Missions are the earliest remainders of “colonized California” that began with Spanish settlements. Friars converted native Americans to Christianity and taught them agriculture, farming and the skills around it. Being in Paso Robles, the quiet drive on a rural country road with beautiful scenery to Mission San Antonio de Padua was an obvious choice.
I’m not a big history buff (I think) nor am I a religious person, but it’s interesting to get a glimpse into California’s history. This mission was one of the earliest, the third one out of a total of 21 of these religious outposts (there were also civilian outposts, called pueblos, and military outposts, called presidios). If you’re interested, Wikipedia has a lot of good information on the Spanish missions in California.
Fortunately for the place and unfortunately for us, there are still a lot of repairs going on at Mission San Antonio de Padua – a part of the roof was tarped in, the earthquake retrofit is an ongoing project, and the drought has taken it’s toll on the gardens, where the larger trees and tall cypresses have been removed. It was a bit of a pity because it was hardly possible to get an angle for a photo where “construction stuff” could be avoided.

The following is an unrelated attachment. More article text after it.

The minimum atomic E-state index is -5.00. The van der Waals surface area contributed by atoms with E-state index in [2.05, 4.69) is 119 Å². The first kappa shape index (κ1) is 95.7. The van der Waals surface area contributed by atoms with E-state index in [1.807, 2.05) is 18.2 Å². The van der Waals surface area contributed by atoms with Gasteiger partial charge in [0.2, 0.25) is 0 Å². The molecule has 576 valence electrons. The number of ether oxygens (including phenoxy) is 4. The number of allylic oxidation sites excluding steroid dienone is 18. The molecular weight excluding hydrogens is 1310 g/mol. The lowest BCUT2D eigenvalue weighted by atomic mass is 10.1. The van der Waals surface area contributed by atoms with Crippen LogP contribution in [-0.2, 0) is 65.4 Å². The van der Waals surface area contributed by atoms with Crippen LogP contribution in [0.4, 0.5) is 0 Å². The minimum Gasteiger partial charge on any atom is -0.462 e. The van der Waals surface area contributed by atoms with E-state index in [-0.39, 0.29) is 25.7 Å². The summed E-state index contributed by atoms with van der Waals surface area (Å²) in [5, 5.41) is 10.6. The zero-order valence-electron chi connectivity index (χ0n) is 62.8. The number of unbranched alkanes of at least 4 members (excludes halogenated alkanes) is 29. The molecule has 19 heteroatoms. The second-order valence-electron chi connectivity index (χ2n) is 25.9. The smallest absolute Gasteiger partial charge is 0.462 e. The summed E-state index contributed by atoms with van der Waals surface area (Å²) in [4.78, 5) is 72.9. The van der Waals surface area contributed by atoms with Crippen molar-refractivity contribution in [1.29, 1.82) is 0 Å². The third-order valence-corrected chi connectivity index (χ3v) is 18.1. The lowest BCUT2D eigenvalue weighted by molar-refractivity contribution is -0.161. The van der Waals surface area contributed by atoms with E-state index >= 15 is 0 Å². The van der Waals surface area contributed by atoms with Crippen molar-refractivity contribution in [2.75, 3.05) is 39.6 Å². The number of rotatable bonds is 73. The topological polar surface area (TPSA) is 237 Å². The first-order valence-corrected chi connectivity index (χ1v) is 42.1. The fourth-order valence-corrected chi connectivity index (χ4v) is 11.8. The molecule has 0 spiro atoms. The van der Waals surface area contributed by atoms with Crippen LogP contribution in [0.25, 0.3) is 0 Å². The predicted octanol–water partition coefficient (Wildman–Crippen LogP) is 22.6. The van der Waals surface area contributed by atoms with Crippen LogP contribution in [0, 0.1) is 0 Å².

I find preserving the old missions and remembering their history a worthy cause. For this reason, I will donate any proceeds from the sales of the print “Olive Tree and Mission” to the Campaign for the preservation of Mission San Antonio de Padua.
With regards to our road trip, my original plan was to take Nacimiento-Fergusson Road to the Big Sur coastline and then drive south to Pismo Beach, our destination for the day. Since Shuwen read about the beauty of Highway 46 west however, we instead took Jolon Road to King City and had lunch there (on the way I had to stop and make a photo of the cute mule and white horse in the shade of a big Valley Oak – last two photos in the gallery below). After lunch, we continued back to Paso Robles on Highway 101 and then Highway 46, to find out whether those claims were true.
That will be covered in the next blog post. :-)
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